And you actually started out playing the trumpet, so did Miles Davis factor into that somehow as well?

Well when I started the trumpet I was eight. The only factor in that was that my older brother was a great trumpet player. My dad also played trumpet, and his father played trumpet -- he was a professional trumpet player, so the trumpet was almost the "family instrument." I can't really say at that point that it had much to do with anything other than that.

Starting with the trumpet and having that influence then, did you find that it ever seeped into your thinking or playing of the guitar -- that you started to think of it as maybe more of a musical instrument instead of a guitar per se?

(Laughing) I like the way you put that -- "A musical instrument as opposed to just a guitar." (Laughing) But I know what you mean. Yes, and I would agree. And the core of what you asked is, in fact, an issue. For many people I think the guitar is something between a real instrument and drums or something. And yes, my approach to the guitar's sound from very early on--because I could read music and did sort of have an understanding of music beyond the guitar--I think that always helped me. Even now, I don't exactly think of myself as a guitar player. I mean, it is the instrument I play, it is this thing that's kind of hanging around my neck, but basically I think of it as this tool to manifest ideas into sound. And there is this whole cult about the guitar, like "what kind of strings do you use?" and "look at that cool guitar" which always has been lost on me. It's like the guitar is just a thing. The ideas are what count.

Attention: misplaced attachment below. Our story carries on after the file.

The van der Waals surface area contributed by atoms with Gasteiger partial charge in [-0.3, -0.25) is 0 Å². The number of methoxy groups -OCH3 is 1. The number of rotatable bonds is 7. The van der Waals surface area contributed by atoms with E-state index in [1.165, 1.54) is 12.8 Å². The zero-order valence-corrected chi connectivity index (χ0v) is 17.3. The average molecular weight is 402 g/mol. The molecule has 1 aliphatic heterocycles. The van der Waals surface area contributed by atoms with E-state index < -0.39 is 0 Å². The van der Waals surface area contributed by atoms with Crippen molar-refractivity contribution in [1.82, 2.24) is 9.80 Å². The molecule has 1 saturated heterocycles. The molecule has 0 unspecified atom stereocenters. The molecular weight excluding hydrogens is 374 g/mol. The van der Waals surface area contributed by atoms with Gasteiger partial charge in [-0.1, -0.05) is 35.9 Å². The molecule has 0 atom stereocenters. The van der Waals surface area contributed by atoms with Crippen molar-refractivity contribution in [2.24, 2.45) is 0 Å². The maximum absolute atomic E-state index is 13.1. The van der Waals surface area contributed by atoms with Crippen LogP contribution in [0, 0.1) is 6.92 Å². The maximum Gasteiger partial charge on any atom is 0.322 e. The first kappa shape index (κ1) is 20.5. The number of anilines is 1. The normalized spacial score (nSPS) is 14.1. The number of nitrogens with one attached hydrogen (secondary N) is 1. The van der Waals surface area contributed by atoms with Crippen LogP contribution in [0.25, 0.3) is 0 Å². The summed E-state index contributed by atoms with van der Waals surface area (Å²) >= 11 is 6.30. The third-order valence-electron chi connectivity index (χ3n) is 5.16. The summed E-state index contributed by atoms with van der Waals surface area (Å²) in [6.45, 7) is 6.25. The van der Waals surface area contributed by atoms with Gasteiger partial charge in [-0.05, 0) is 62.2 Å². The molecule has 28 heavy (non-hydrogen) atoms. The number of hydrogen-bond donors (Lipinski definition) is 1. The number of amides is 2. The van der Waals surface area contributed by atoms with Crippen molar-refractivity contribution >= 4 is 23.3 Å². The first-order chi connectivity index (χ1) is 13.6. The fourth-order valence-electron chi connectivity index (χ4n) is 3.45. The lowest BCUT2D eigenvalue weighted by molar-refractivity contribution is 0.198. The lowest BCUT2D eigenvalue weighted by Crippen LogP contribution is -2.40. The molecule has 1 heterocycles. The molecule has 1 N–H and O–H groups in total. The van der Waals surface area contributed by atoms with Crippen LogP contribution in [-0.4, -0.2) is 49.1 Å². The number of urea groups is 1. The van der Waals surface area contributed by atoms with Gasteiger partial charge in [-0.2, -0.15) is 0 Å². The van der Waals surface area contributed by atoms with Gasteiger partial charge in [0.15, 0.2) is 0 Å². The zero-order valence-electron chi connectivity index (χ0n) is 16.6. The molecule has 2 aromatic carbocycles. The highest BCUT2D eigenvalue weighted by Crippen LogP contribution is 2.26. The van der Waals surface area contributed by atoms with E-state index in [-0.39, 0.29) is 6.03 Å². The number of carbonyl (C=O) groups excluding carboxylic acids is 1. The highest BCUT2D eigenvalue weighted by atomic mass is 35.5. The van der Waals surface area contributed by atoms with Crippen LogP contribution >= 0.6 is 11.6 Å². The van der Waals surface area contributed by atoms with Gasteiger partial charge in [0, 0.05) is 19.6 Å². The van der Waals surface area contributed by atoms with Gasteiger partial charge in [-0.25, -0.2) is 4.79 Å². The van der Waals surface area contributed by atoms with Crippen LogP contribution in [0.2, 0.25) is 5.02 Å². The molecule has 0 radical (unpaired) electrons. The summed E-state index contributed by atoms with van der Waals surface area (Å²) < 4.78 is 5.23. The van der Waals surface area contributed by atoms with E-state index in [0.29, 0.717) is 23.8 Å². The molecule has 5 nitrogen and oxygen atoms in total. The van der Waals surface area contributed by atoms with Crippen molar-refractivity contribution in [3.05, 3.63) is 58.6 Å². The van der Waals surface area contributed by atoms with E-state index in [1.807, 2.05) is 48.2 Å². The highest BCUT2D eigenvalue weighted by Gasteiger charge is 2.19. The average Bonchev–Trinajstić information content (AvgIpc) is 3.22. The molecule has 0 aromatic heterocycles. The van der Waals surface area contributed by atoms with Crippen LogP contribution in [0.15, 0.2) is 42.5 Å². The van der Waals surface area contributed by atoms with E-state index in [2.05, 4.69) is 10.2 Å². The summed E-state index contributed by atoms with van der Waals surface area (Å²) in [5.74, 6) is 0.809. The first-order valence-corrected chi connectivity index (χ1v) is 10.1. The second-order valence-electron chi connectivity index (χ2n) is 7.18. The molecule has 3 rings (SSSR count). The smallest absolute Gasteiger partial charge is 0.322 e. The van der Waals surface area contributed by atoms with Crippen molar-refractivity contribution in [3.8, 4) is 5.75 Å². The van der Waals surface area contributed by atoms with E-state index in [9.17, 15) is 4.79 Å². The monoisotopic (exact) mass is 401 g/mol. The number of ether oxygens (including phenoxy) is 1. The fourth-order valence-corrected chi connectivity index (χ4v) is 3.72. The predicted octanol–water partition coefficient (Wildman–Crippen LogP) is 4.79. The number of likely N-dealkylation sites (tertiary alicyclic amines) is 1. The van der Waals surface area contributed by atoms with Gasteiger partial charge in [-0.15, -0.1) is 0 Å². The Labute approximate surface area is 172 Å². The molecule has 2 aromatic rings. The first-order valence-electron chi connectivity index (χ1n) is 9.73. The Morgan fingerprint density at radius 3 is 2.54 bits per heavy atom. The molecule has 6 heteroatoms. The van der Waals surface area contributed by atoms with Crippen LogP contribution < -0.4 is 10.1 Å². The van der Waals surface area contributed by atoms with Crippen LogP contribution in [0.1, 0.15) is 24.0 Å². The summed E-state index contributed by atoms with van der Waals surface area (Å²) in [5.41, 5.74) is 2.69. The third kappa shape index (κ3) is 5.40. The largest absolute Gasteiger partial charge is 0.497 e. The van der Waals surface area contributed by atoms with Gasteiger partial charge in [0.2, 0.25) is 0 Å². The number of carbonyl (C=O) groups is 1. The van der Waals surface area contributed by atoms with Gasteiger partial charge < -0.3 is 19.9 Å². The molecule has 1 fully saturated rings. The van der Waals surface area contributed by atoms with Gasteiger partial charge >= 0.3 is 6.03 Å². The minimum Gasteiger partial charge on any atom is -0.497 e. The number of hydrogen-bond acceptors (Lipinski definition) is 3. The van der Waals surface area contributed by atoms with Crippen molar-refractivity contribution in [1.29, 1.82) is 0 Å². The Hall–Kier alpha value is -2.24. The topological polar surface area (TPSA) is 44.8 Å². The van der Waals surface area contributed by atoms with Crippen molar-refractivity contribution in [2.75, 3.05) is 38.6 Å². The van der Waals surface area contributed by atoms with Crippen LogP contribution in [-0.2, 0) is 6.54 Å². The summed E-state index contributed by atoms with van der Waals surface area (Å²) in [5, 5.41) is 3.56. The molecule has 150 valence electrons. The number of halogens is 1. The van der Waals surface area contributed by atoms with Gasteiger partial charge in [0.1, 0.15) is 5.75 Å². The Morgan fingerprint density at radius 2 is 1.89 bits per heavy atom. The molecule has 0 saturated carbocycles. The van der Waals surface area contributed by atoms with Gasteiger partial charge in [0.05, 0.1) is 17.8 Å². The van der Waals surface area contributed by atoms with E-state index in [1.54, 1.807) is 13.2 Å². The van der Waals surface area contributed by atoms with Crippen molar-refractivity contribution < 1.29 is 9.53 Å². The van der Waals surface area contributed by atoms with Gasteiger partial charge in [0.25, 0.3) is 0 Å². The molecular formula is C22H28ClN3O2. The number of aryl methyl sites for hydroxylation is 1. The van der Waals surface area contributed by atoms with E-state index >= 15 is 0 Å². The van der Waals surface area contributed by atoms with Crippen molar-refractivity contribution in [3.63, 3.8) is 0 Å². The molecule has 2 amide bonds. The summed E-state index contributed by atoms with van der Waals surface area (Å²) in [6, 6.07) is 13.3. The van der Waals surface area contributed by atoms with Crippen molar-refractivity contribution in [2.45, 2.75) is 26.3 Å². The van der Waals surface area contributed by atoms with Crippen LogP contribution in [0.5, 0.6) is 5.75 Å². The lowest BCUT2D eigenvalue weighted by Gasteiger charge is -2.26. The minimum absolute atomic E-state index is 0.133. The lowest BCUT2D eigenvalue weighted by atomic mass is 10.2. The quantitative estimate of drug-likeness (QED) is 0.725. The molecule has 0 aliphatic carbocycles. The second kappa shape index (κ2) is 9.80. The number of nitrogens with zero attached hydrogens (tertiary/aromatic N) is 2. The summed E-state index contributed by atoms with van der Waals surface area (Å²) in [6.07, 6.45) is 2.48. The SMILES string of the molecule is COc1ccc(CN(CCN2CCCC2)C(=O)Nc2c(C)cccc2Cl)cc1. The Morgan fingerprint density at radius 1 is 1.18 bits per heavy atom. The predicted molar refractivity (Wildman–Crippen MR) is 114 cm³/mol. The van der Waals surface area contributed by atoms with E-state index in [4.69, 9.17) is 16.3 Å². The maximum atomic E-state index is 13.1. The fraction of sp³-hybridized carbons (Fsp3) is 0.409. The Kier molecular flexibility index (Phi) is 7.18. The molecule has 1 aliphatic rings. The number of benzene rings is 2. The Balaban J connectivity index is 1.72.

In conveying ideas, you were also the youngest teacher ever at the University of Miami, so how did you enjoy that compared to actually playing, and did you wind up learning anything through teaching others that you carried with you?

Teaching is a huge responsibility, and it's something that I took very seriously. For that reason I don't teach much anymore, because I don't feel that I can really give it all of the attention and energy that it really requires. And yes, you're absolutely right -- through teaching, I was ultimately teaching myself. Because I would kind of stress the things that I needed to work on, and I would hear myself say stuff and I would have to then back it up with an example or some kind of real, physical representation of the idea I was talking about.

It was actually quite a powerful thing to assume that kind of responsibility at such a young age. And I would teach more if I could, but I guess I have to say that I'm lucky that I get to play so much that time really prohibits it.